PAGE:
I have never sat on a tractor before. On Tuesday, during the farmers’ Republic Day tractor rally in Delhi, was the first time. I am glad it was in the company of four young Sikh farmers from Fatehabad, Haryana who have been camped out at Metro Pillar No. 757 at Tikri Border where they have been running a langar for the last two months.
One of these Sikh men is Lakhvinder (also known as Happy to his friends), who I met and interviewed one cold and rainy morning in the first week of January. When I asked him what we the people of Delhi could do for him he said, “Just carry our voice to the government please. None of us enjoy sitting here in the rain, but we will, as long as we have to.”
After the interview, Happy told me he needed to return urgently to his village to look after his two-year-old son who hadn’t been keeping well, but said that he would return to Tikri in a couple of weeks and contact me.
On January 24, I got a call from him.
“Mai pindon aa gaya haan. Tussi kado aaoge? (I’ve returned from my village. When are you coming?)”
“Kal (Tomorrow),” I reply.
The anticipation at Tikri on January 25, the day before Republic Day, is palpable. Happy’s friends are visibly excited about entering Delhi. I ask Kulvinder, who is part of the team that mans the langar here, if he is ready for the parade.
“To tell you the truth,” he says, “we have been practicing for this rally in our own villages and towns, just so we can foresee any difficulties that might arise on the day of the rally, and avoid them. The idea is that no one should be inconvenienced in any way. We will leave Delhi as we found it. We do not want to hurt Delhi or its residents in any way. The tricolour will fly from our tractors, as will our kisan flag, but the tricolour will fly higher!”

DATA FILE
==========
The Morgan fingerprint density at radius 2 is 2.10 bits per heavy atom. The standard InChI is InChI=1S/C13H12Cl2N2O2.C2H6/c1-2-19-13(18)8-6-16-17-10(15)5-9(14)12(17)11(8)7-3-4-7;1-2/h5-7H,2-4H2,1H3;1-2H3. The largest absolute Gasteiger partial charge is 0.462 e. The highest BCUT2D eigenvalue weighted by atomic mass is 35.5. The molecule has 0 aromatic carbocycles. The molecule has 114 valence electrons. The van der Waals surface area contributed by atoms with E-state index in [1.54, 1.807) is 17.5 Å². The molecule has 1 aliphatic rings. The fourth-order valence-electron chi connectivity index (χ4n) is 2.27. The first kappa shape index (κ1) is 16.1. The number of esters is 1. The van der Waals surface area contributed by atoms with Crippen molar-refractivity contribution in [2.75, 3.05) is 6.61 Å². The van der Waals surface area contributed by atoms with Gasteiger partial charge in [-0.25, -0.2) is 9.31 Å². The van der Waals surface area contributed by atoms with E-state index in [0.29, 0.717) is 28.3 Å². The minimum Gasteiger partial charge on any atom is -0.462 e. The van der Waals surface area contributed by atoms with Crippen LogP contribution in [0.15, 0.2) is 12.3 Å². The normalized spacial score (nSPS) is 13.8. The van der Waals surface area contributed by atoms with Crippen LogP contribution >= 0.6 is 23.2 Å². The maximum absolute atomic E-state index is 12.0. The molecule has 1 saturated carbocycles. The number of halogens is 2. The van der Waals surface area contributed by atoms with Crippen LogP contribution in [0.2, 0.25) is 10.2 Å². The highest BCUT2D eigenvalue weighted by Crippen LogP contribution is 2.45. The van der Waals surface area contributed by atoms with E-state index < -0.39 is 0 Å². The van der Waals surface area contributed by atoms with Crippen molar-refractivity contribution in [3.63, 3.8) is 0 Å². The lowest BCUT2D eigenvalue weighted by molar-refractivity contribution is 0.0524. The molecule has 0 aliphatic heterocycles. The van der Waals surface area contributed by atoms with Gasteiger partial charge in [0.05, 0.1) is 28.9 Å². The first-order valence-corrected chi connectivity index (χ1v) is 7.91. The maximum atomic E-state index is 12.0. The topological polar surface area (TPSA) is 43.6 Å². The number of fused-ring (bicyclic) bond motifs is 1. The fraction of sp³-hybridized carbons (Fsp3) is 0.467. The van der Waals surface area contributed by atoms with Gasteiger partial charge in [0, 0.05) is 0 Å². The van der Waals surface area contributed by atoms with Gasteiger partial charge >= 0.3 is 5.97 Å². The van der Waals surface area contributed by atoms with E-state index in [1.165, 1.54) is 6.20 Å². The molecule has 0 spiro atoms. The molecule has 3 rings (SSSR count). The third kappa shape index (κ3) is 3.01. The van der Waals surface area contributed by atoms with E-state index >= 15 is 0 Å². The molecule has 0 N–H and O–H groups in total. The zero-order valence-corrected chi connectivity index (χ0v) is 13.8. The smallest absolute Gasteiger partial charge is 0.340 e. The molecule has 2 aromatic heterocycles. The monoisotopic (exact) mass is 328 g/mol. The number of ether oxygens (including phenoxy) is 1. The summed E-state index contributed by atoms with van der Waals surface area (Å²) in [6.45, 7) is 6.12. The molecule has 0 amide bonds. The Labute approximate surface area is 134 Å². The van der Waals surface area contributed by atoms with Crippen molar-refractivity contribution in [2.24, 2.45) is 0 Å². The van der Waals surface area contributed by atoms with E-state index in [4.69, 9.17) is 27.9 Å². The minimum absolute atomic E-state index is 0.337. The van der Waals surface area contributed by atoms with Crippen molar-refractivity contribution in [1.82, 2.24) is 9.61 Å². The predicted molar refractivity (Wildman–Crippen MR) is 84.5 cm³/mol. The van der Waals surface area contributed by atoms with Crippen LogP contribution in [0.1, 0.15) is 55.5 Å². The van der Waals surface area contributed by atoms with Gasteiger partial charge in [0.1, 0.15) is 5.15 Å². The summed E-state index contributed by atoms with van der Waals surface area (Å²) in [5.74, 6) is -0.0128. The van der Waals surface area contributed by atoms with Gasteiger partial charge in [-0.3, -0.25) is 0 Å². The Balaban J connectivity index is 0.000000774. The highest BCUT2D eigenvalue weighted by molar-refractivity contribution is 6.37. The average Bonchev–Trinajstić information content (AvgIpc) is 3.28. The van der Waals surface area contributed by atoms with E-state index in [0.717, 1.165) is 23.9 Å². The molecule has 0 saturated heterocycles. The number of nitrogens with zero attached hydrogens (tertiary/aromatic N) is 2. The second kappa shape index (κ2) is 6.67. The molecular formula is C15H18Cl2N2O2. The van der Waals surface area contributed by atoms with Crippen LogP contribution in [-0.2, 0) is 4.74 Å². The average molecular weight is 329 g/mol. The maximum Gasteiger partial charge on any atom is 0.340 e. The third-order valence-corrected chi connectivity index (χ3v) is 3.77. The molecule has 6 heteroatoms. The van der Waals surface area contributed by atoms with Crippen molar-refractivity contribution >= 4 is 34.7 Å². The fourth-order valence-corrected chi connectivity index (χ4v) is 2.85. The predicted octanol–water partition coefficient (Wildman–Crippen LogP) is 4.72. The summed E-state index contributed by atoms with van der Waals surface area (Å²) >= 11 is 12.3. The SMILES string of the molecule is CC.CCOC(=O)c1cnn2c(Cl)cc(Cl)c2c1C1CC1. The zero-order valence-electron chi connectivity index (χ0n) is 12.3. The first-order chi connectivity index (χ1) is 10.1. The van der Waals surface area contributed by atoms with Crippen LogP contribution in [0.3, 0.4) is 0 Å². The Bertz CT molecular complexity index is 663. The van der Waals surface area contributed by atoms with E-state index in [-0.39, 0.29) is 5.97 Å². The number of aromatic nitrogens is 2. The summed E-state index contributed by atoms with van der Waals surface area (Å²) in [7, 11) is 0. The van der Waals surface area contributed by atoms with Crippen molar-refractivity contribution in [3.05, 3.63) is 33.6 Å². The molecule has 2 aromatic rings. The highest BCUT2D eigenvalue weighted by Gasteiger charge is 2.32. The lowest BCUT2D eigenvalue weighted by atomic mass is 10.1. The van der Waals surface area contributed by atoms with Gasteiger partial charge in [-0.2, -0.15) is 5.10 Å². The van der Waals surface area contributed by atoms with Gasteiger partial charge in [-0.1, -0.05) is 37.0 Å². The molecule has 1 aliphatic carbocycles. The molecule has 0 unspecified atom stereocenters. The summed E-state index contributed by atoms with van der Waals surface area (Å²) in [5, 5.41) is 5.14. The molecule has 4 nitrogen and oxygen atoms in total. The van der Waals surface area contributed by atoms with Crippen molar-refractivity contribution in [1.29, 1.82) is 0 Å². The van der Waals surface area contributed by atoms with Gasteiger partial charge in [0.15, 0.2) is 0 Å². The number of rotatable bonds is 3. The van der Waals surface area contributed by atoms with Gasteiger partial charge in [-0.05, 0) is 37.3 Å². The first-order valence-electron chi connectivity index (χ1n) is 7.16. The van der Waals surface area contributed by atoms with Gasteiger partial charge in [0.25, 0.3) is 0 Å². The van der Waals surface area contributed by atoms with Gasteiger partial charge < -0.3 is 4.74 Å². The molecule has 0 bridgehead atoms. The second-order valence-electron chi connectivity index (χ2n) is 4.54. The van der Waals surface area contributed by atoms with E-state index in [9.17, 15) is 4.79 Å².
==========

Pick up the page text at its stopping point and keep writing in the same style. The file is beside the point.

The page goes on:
Happy adds, “If the police raise their sticks, we will take the beatings. But we will let nothing happen to our tricolour.”
His words, it seems, turned out to be prescient.
I ask Happy and Kulvinder if I can possibly ride on their tractor with them on Republic Day. They welcome the idea and tell me to report to their langar no later than 8:30 am the next day.
As I walk out of their langar amongst the tractors and trolleys I ask a number of farmers how they are feeling about the rally. All of them tell me how much they are looking forward to it and a great number of them tell me, “Hum Dilli nahi, dil jeetne jaa rah hain (We are not going to conquer Delhi, we are going to win hearts).”
I then see something I am not expecting – a long line of volunteers taking a pledge in Hindi that a farmer is administering to them.
“We hereby pledge
That we will perform our duties to perfection, come what may
That we will work with love and brotherhood
That we will always remember this is our country and these are all our people.
That this movement which has begun peacefully will remain peaceful till the end.
That we will win every heart we meet.
I ask the person administering the oath what this is about and he says it is to remind everyone who is a volunteer at the tractor rally the next day that if “the spirit is right, then the work will be right”.